They carry this at my local Monoprix and Franprix, although availability probably varies by location. -dl

  • David on December 9, 2011 11:52 AM
    ‘Yes, you can make your own cottage cheese. I linked to my recipe at the end of the post.’

    My apologies – I missed the link at the end of your post. However there are easier methods around and without using rennet, which is not suitable for vegetarians (unless there is a vegetarian alternative I don’t know about: a bit like beef suet and vegetarian suet!)
    The method I learned was just milk (full fat, half fat or skimmed) salt and lemon juice. So simple. One day I will come across the recipe again – I hope!

    I love the way the French have not tried to translate the word Cottage – somehow La Chaumiere would not be quite the same!

    hopeeternal
    ‘Meanderings through my Cookbook’

  • This post definitely inspired me to buy cottage cheese at the grocery store this weekend for the first time in years! mmm good.

  • David –

    Ah ha! You sly dog – listing the recipe under “related links.” Sorry I missed it, I will check it out.

    And just remembered one more fab way to have cottage cheese – cook some chopped green cabbage in butter, toss it with cooked egg noodles and some cottage cheese, then top with fresh ground pepper. Simple but yummy!

  • Friend of mine used to make the most wonderful cheesecake with cottage cheese. Not necessarily better than the heavenly creaminess that is full fat cream cheese, but a really good light summer alternative.

  • I am going to digress, chex mix, is something, thanks to three teen’s, and one being at boarding school, who requires copious amounts sent to her and her friends, that I make every single week of my life. I substitute popped corn for some of the pretzels, and I make it a bit holiday like, and add dried cranberries..

    I tried going asian with it, and using half soy sauce for some of the Worcestershire sauce,and playing with the garlic onion powder with asian spices, and using Trader Joe’s thai cashew nuts, but that wasn’t as popular, but I liked it..

  • Hi David, I bought cottage cheese with pineapple when I was a young man in Texas. It spoiled quicker than regular CC, but that was never a problem for me because I would eat it quickly.

  • I’m delighted to see that this is Longley Farm cottage cheese. I live near the farm in Sheffield (Enlgand) and had no idea their products travelled so far. They do beautiful fromage frais, butter and yoghurt, but the cottage cheese is their best product. It only costs us 80 pence here though!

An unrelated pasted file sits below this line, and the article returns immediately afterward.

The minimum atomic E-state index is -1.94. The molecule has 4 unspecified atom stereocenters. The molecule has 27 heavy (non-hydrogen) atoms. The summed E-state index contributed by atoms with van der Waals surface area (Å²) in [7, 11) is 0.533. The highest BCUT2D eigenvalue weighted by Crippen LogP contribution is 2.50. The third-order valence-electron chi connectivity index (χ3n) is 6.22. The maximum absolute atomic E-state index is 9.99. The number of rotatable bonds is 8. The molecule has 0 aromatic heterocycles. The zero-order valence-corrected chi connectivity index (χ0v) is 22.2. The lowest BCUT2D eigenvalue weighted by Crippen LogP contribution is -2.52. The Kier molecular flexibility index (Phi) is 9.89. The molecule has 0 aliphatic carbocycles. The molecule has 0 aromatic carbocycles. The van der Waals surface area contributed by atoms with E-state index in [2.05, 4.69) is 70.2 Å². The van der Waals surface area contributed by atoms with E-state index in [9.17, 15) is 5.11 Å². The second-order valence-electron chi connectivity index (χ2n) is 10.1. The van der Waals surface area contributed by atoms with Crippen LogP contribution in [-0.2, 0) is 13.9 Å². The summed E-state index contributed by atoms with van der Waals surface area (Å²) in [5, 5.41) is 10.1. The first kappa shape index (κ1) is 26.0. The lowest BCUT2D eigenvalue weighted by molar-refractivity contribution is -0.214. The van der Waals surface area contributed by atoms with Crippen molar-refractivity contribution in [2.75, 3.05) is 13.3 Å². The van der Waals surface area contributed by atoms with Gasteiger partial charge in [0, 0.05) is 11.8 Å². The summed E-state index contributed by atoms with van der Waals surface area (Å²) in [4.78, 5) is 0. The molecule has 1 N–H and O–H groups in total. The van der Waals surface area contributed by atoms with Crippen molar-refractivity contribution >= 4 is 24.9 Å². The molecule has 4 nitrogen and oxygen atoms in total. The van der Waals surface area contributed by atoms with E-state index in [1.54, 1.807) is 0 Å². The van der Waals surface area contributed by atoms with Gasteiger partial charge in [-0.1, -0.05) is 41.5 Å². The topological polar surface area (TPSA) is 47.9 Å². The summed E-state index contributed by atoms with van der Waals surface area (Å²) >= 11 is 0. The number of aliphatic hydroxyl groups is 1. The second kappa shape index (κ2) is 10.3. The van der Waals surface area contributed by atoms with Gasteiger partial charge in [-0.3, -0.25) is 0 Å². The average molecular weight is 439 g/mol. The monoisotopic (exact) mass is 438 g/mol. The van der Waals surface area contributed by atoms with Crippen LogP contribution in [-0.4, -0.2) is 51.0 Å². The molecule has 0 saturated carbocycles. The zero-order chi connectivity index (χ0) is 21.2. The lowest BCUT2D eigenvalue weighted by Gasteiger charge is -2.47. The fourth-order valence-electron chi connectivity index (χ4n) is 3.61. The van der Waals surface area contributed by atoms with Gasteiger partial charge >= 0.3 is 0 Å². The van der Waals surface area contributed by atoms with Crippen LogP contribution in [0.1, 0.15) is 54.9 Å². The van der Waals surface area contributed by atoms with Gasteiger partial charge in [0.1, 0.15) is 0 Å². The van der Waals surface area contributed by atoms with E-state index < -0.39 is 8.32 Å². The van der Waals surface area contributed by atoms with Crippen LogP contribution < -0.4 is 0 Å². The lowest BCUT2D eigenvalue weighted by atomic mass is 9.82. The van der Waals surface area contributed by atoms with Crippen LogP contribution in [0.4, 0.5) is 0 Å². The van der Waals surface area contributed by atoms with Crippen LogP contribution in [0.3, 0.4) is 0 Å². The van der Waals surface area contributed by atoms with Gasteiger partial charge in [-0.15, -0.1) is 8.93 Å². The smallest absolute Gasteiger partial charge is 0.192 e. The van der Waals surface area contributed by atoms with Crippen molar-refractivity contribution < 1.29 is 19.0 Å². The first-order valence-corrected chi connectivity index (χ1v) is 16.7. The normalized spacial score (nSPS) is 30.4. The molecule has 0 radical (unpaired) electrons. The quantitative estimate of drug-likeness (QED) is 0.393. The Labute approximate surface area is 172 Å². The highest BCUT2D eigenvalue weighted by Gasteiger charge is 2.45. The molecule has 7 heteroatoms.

The low prioritisation of fresh milk in France has always baffled me-for a country that is so hot on all the other dairy products, it seems like a really odd gap. Are they just making it all in to cheese and butter?!

    On the subject of pricing, there’s a really good section in Michael Pollan’s ‘In Defence of Food’ where he discusses the relationship between average spend on food, nutritional intake and eating cultures by contrasting American and French habits. According to his argument, the French do spend more on food, and are healthier-one of his suggestions for this is that it reflects a deeper respect for quality. I know this is not really what you meant as you are talking about expensive imports, but I just wanted to mention the book as a really interesting read on the subject!

  • Ah, I see some people in the UK report Longley Farm is expensive here..you’re being fleeced guys! I work a bit in a little wholefood shop and with a retail price at 135% of the cost price (our very standard mark-up) it’s 80p!

  • AmyG: People do find it curious the “low prioritisation” of fresh milk (great term!) in France. I think it’s because the French are not milk-drinkers – no one I know ever drinks a glass of milk, and milk is generally used in morning coffee, and that’s about it. Sterilized milk is popular likely because grocery stores don’t have the space – or want to pay the electricity for – refrigerated cases. I don’t buy it, but am surprised that most fromageries only sell sterilized milk or liquid cream, when their shelves are lined with superb raw milk cheese.

    Michael Pollan’s book is great, although I think many countries (including France) have not traditionally had access to cheap foods (ie: processed) although that’s changing a bit.

  • The reason why you are so addicted to this curdy goodness is because of it’s made of milk from Jersey cows. Have you ever seen a Jersey cow? They are the prettiest cows ever, with loooong lashes and giant Bambi eyes. Their milk is considered the champagne of milks – so I can understand why you kept going back. Anything by those beauties is like crack.

  • We also have trouble getting cottage cheese in Israel. It comes in tiny containers – 250 mL and costs anywhere between $1.30 and $2.50 depending on the store. In fact the rise in the cottage cheese prices to $2.50 sparked a summer of social protests here affectionately named, “The Cottage Cheese Protest”. Although I have to say that the quality of the cheeses in general here is much better.

  • Ellie: I feel the same way. Once I tasted very good cottage cheese (both in the states, from Cowgirl Creamery, and this one here) I think it’s worth the extra money because it’s so much better. Am happy I gave it a try!

  • Wow, I must say you put this into perspective for me. I can get amazing cottage cheese at the local discounter Lidl in Berlin for 47 cents. But I didn’t realize how good it was until I came to the states and tried some cottage cheese here. Bwah! Gelatin, pectin, guar gum, xanthan gum, cornstarch, rice starch, I have no idea what or why it is in there… It CAN be done, and brilliantly, without all this stuff, so – why?

  • Cheese and France does cause the odd issue for me certainly. I am an English chef who moved to the South West of France 3 years ago to live and work. Simple recipes in my portfolio of easy to whip up crowd pleasers have instead turned into missions of cheese terminology searching, in various french english dictionaries etc. I only realised 2 hours before I was due to present 6 vanilla cheesecakes for 150 people that cream cheese just doesn’t exist here. The closest contender being creme tartiner which has a lower fat content. The result was tasty, but slightly more bendy than usual cheesecakes which had to be removed from the fridge seconds before service! I don’t think anyone noticed. But who knew that something as simple as cheese could take a chef close to a nervous breakdown!